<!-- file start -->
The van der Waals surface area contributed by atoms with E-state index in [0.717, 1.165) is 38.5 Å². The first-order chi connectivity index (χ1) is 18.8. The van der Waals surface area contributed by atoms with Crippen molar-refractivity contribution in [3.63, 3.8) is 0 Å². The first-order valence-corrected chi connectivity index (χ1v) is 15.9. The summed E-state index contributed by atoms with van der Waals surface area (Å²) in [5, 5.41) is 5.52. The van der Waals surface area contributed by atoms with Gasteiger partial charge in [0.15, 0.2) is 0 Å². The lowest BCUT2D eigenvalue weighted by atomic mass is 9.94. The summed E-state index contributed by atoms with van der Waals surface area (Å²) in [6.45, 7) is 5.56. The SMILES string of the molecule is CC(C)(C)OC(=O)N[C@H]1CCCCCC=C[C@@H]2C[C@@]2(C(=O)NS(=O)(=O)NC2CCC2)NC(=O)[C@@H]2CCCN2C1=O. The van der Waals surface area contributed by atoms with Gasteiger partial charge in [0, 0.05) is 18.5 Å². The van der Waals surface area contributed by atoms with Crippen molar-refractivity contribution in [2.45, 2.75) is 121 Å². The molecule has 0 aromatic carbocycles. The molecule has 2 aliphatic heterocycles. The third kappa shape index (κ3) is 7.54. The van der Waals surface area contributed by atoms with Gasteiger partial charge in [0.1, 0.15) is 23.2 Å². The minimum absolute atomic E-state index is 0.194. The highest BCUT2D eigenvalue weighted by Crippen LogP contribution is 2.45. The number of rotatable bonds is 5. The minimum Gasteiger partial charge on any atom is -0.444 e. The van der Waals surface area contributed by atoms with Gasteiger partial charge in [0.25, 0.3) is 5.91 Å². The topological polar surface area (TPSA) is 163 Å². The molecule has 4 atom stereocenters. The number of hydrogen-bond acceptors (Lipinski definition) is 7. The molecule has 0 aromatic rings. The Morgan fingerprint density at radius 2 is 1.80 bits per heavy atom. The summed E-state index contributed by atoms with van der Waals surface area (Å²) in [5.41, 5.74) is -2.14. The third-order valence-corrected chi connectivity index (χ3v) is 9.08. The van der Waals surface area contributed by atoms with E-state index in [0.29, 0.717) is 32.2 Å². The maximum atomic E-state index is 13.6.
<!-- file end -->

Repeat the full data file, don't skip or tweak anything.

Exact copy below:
The van der Waals surface area contributed by atoms with E-state index in [0.717, 1.165) is 38.5 Å². The first-order chi connectivity index (χ1) is 18.8. The van der Waals surface area contributed by atoms with Crippen molar-refractivity contribution in [3.63, 3.8) is 0 Å². The first-order valence-corrected chi connectivity index (χ1v) is 15.9. The summed E-state index contributed by atoms with van der Waals surface area (Å²) in [5, 5.41) is 5.52. The van der Waals surface area contributed by atoms with Gasteiger partial charge in [0.15, 0.2) is 0 Å². The lowest BCUT2D eigenvalue weighted by atomic mass is 9.94. The summed E-state index contributed by atoms with van der Waals surface area (Å²) in [6.45, 7) is 5.56. The SMILES string of the molecule is CC(C)(C)OC(=O)N[C@H]1CCCCCC=C[C@@H]2C[C@@]2(C(=O)NS(=O)(=O)NC2CCC2)NC(=O)[C@@H]2CCCN2C1=O. The van der Waals surface area contributed by atoms with Gasteiger partial charge in [0, 0.05) is 18.5 Å². The van der Waals surface area contributed by atoms with Crippen molar-refractivity contribution in [2.45, 2.75) is 121 Å². The molecule has 0 aromatic carbocycles. The molecule has 2 aliphatic heterocycles. The third kappa shape index (κ3) is 7.54. The van der Waals surface area contributed by atoms with Gasteiger partial charge in [0.1, 0.15) is 23.2 Å². The minimum absolute atomic E-state index is 0.194. The highest BCUT2D eigenvalue weighted by Crippen LogP contribution is 2.45. The number of rotatable bonds is 5. The minimum Gasteiger partial charge on any atom is -0.444 e. The van der Waals surface area contributed by atoms with Gasteiger partial charge in [0.25, 0.3) is 5.91 Å². The topological polar surface area (TPSA) is 163 Å². The molecule has 4 atom stereocenters. The number of hydrogen-bond acceptors (Lipinski definition) is 7. The molecule has 0 aromatic rings. The Morgan fingerprint density at radius 2 is 1.80 bits per heavy atom. The summed E-state index contributed by atoms with van der Waals surface area (Å²) in [5.41, 5.74) is -2.14. The third-order valence-corrected chi connectivity index (χ3v) is 9.08. The van der Waals surface area contributed by atoms with E-state index in [0.29, 0.717) is 32.2 Å². The maximum atomic E-state index is 13.6.